“Stakeholders” are people with interest, expectations, or concern in the activities of a business. For most Small Businesses the primary stakeholders are the business owner(s), the customers/clients, the employees, the suppliers if applicable, and sometimes the community as a whole.

As shown by multiple studies in the last few years, Social Responsibility is no longer expected by large corporations only. Consumers and employees are expecting that ALL businesses contribute more.

What you do impacts HOW consumers see you, WHAT they talk about, WHETHER they return to shop with you and more. Employees are now CHOOSING to interview for or leave a company based on the actions of that business. 

Just a few of the best statistics to support this are provided below (links to the full reports are at the bottom of this blog):

    • 63% of Americans are “hopeful businesses will take the lead to drive social and environmental change going forward”. This jumps to 71% for Millennials only. (Cone Communications, 2017 CSR Study)
    • 70% of Americans “believe companies have an obligation to take actions to improve issues that may not be relevant to everyday business operations”. (Cone Communications, 2017 CSR Study)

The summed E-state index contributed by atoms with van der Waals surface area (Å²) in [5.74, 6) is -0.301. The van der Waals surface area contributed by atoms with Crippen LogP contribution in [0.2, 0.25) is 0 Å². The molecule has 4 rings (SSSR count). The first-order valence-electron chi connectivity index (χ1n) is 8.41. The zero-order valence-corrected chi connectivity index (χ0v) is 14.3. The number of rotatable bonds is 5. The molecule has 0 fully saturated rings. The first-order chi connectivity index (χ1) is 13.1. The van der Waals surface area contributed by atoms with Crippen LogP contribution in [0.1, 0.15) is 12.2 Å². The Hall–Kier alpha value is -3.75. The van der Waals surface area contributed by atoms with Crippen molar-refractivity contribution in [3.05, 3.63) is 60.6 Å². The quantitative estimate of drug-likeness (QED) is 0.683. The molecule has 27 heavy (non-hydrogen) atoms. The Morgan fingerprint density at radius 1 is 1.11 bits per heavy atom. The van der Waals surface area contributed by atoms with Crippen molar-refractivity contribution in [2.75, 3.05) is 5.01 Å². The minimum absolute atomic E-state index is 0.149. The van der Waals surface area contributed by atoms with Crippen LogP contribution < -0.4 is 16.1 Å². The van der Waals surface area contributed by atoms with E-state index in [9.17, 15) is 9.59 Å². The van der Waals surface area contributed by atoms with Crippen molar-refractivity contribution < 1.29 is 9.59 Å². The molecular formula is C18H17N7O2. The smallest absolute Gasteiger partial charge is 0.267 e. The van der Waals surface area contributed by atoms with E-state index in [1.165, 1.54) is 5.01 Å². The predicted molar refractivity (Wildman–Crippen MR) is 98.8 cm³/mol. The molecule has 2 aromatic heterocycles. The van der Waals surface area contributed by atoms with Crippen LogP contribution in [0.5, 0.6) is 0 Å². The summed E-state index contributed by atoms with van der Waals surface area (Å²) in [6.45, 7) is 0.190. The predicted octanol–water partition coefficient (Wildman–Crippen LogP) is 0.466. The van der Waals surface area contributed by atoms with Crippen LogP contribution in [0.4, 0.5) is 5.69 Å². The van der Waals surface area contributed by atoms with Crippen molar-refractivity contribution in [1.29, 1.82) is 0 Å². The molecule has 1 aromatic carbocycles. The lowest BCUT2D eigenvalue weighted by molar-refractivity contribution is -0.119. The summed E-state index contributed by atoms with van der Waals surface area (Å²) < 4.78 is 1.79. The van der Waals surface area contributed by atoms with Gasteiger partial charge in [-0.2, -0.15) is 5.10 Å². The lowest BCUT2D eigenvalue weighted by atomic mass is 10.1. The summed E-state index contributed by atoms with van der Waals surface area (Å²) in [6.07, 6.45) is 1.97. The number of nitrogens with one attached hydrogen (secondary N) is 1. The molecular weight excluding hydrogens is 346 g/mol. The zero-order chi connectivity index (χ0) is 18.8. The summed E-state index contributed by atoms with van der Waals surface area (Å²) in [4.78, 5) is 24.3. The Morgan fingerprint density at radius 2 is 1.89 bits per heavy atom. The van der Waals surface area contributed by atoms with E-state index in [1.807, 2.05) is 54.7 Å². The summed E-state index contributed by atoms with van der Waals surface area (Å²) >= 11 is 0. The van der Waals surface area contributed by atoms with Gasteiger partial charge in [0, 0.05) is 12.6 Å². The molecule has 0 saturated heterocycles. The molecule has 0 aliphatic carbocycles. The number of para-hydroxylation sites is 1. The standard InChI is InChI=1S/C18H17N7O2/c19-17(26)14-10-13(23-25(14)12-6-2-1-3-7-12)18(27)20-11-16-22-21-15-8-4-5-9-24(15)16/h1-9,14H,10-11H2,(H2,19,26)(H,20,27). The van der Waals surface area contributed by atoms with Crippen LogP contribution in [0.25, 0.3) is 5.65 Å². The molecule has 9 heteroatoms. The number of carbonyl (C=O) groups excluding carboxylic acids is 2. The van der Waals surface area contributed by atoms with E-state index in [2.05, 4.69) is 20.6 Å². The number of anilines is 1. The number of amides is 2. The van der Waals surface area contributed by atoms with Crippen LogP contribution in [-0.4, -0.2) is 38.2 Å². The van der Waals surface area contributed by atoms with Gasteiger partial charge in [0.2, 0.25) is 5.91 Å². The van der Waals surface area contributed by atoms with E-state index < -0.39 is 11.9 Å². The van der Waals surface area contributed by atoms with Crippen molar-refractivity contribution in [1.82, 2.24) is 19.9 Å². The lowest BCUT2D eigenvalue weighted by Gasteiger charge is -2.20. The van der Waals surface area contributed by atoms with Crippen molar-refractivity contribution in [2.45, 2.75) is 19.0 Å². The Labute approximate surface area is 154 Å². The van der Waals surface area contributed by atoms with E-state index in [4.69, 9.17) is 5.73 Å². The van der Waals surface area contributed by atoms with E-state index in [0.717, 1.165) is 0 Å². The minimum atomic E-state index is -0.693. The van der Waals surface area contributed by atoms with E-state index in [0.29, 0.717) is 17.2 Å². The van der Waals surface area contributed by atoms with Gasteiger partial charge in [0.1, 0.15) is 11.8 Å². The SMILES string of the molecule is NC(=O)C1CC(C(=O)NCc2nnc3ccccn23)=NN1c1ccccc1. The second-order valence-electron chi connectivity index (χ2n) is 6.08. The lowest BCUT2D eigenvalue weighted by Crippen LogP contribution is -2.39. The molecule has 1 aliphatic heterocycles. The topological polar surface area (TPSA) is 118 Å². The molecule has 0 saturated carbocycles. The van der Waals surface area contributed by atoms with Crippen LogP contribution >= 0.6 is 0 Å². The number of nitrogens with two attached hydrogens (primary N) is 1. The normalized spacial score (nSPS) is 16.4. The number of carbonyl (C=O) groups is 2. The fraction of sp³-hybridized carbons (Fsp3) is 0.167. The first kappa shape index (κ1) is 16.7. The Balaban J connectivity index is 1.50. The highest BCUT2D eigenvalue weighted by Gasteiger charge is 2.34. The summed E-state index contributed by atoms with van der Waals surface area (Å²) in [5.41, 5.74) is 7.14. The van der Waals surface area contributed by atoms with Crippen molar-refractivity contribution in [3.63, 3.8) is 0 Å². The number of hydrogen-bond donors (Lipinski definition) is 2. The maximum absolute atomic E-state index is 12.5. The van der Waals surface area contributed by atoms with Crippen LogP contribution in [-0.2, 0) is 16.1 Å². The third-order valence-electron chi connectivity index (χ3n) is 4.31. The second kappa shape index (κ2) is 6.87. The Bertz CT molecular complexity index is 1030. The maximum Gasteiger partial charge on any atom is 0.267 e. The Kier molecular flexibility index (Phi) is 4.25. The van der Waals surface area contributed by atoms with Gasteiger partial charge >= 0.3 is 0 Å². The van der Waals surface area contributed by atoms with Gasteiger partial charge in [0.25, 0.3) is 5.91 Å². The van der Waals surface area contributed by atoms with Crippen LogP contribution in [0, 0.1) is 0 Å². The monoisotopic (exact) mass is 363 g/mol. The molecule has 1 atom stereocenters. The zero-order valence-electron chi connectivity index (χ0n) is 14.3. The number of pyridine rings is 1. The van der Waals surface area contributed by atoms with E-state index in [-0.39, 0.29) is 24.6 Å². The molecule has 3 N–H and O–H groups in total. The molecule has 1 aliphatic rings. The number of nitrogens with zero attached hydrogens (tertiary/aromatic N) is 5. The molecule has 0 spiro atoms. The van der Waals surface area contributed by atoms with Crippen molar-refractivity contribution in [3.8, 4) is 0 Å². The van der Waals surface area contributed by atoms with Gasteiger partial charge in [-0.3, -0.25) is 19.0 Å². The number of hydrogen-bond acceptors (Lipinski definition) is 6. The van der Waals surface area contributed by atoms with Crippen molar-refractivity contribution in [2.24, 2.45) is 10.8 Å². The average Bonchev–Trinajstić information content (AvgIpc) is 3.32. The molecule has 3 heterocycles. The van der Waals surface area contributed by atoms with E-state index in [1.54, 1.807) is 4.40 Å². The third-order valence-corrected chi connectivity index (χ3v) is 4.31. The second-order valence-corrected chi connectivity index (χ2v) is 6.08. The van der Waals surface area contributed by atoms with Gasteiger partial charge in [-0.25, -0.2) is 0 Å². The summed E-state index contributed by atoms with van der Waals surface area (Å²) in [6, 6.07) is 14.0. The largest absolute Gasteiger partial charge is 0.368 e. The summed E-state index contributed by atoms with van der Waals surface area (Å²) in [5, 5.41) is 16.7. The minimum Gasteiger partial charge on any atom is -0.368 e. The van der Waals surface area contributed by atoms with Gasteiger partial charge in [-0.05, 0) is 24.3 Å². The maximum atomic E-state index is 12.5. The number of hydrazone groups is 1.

• 73% of consumers “would definitely or probably change their consumption habits to reduce their impact on the environment”. (Nielson Global Sustainable Shoppers Report, 2018)
    • “64% of Millennials consider a company’s social and environmental commitments when deciding where to work”. (Cone Communications, 2016 Millennial Employee Engagement Study). Note, Millennials are estimated to be 50% of the workforce by 2020. 


Why is this important to understand?

If you aren’t personally motivated to make a change to your business, you won’t make it a priority. You won’t put the time and energy into completing it. Understanding your personal motivations provides the drive and the passion to complete your efforts. It’s as simple as that.

Do the reasons above cover your interest in Social Responsibility? Leave a comment below, on Instagram, or in my Facebook group and let me know if you are driven by internal motivations and/or external expectations. Is there another reason that I haven’t included?

Still not sure if you want to embrace Social Responsibility? Stay tuned for my next blog to learn more about how Social Responsibility can also benefit other aspects of your Small Business.

Social responsibility inspiration, resources and strategic support for Small Business Owners who want to improve the world around them while also contributing to their business growth and profitability

Studies Referenced: